In Memoriam:
Lieutenant J.Kostelec 1-3 First Special Service Force MIA/PD 4 March 1944 Italy
I HAVE SEEN THE ENEMY AND IT IS DAYLIGHT
Forget about the tips..We'll get hell to pay (AC/DC)
"If you cant get out and run with the big dogs then sit on the porch and bark at the cars going by.."

Have you Hugged a Clown Today?

You Cant Get A Sun Tan On The Moon..





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Google is saying that lacquer and enamel paints were around well before the 1940s, so both of them being available was possible for the timeframe of this helmet. Acrylic apparently wasnt made available until the 1950s.

Dont think oil base paints and lacquer mix well either... :)

 

As Scott mentioned lacquer is a hotter paint/chemical.As I recall lacquer thinner we used as a paint thinner and cleaner at times to decrease a surface as it cut a lot of other oils or residue and dried fast too.The painters I was around would also add hardners to paint but they knew what worked and what didnt.


In Memoriam:
Lieutenant J.Kostelec 1-3 First Special Service Force MIA/PD 4 March 1944 Italy
I HAVE SEEN THE ENEMY AND IT IS DAYLIGHT
Forget about the tips..We'll get hell to pay (AC/DC)
"If you cant get out and run with the big dogs then sit on the porch and bark at the cars going by.."

Have you Hugged a Clown Today?

You Cant Get A Sun Tan On The Moon..





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Let's ignore the 3 insignia that have had an obvious reaction, and focus on the one clean insignia on the liner.

 

What are the opinions on this insignia? Does the crazing appear more recently created via chemical aging, or does it comply to other period examples? Were you to have to make a decision based on this insignia alone, would you lean towards authentic or away?

 

post-29885-0-03776300-1548359760_thumb.jpg


Eric

ASMIC #5492

 

Are you a militaria collector in PA, NJ or DE? If so, please feel free to join my "Delaware Valley Militaria Collectors" page on Facebook:

https://www.facebook.com/MilitariaCollectorsOfDelawareValley#!/groups/DELVALMILITARIA/

 

Check me out on Instagram @philly_militaria_collector

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Here's my two-cents. Firstly, Scott and Doyler, apologies if you feel slighted. I don't believe that was the intent. At the end of the day, I think everyone is trying to get to the bottom of this, and sometimes we run in circles as a result, or forget to give credit where credit is due.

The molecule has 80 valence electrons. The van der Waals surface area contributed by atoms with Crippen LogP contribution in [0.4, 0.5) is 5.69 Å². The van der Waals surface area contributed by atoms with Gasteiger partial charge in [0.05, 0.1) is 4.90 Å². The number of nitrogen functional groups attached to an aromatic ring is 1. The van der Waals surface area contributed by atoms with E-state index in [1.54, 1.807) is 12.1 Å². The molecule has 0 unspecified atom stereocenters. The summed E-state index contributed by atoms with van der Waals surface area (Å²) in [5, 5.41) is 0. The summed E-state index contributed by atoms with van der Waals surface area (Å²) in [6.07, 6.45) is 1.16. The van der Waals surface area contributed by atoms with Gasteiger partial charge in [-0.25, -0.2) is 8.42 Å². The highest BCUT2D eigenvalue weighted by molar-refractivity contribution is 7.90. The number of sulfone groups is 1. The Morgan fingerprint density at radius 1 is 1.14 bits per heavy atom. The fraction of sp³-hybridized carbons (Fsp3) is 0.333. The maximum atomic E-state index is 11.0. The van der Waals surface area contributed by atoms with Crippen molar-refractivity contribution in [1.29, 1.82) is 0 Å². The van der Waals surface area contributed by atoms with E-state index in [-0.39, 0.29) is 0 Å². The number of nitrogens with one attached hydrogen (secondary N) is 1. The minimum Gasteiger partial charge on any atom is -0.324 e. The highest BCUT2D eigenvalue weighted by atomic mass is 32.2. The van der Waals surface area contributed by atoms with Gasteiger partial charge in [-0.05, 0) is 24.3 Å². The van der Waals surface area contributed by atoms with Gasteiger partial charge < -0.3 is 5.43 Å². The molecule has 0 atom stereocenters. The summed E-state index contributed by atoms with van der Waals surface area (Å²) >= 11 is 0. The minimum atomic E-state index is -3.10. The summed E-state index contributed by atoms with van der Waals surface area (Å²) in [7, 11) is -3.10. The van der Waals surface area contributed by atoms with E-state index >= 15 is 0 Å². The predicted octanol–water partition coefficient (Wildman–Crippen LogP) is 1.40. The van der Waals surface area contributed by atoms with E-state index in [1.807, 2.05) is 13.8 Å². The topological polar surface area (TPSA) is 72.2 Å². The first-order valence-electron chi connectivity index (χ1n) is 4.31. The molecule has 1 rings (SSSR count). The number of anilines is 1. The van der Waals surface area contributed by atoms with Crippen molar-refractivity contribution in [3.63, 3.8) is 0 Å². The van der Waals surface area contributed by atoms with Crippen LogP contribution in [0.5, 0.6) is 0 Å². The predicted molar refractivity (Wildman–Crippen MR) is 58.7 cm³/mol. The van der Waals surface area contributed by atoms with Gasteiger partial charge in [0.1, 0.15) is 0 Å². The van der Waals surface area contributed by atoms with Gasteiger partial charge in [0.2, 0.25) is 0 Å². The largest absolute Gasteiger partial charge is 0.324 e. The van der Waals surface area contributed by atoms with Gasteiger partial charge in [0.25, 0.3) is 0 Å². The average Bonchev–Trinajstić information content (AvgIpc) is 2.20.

Doyler, your comment certainly wasn't overlooked, as Mark and I discussed it. Scott was able to provide the additional science behind it.

 

Scott, Mark (Anton) and I have spoken ad nauseam about this helmet offline, and yours was the opinion we've been seeking, as you have a background in helmets, chaplain items and paint. A triple threat, so to speak. Your input wasn't overlooked either.

 

I think Mark was hoping with the better photos, there may be a way to determine if there are signs of this paint being applied 70+ years ago, or 7 months ago, even with the chemical reaction to the paints. I don't know if there is an answer to this. So Mark went to the masses looking for validation.

 

It's a shame this happened with the paint, as I'm really of the opinion that it is a good helmet. Especially with the link via the laundry number. I think someone would have to go to great lengths to fabricate this helmet with the intent to deceive, as they would have to assume someone would know how to track an officer via his laundry #, which is not an easy task (thanks again Rob!). Then braze on the Chaplain insignia, only to remove it. But, as we all know, stranger things have happened; buy the item, not the story.

 

I think this is going to boil down to level of comfort. Is Mark comfortable with it as it lies now? Were it my helmet, I would be, and would continue the research to uncover the story of Col (Chaplain) Harry C Rynard.

 

 

 


Eric

ASMIC #5492

 

Are you a militaria collector in PA, NJ or DE? If so, please feel free to join my "Delaware Valley Militaria Collectors" page on Facebook:

https://www.facebook.com/MilitariaCollectorsOfDelawareValley#!/groups/DELVALMILITARIA/

 

Check me out on Instagram @philly_militaria_collector

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I saw your post Ron and the same guys who asked me via PM pretty much ignored your post also. No one wants to address the painfully obvious issue here. So, they ignored responding to you, politely thanked me and then act all pious and wise posting here. Am I mad? OH YEAH! I have had it, I stayed quiet, let the little kids play authority but that has come to an end. They glean from and use other collectors to build themselves up. Those guys will be called out by name the next time they pull this.

This is why most of the helmet guys with actual knowledge don't bother posting anymore.

 

But what do I know. I don't even collect helmets ;)

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This is why most of the helmet guys with actual knowledge don't bother posting anymore.

 

But what do I know. I don't even collect helmets ;)

That is so true Justin. Especially the second line. :)

"There is no such thing as an expert, only students with different levels of education."
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It used to fun to look at and post helmets here on the forum with informed, civil discussions. Now there is no place to go.


Please visit my website at http://www.bbmilitaria.com for a wide selection of quality military antiques!
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I just wanted to thank EVERYONE for their replies.

 

OK. Back to the helmet at hand.

Here are some photos,

I thought you all would be interested since it has been the topic of discussion for four pages now.

I hope you enjoy the updated photos.

post-63438-0-12025900-1548375585_thumb.jpg

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Here is the underside of the where the cross was mounted. You will see the melted stem in the bottom hole (keep in mind you are looking at it upside down so it is really the top hole in the photo where the melted stem is present).

post-63438-0-94118500-1548375840_thumb.jpg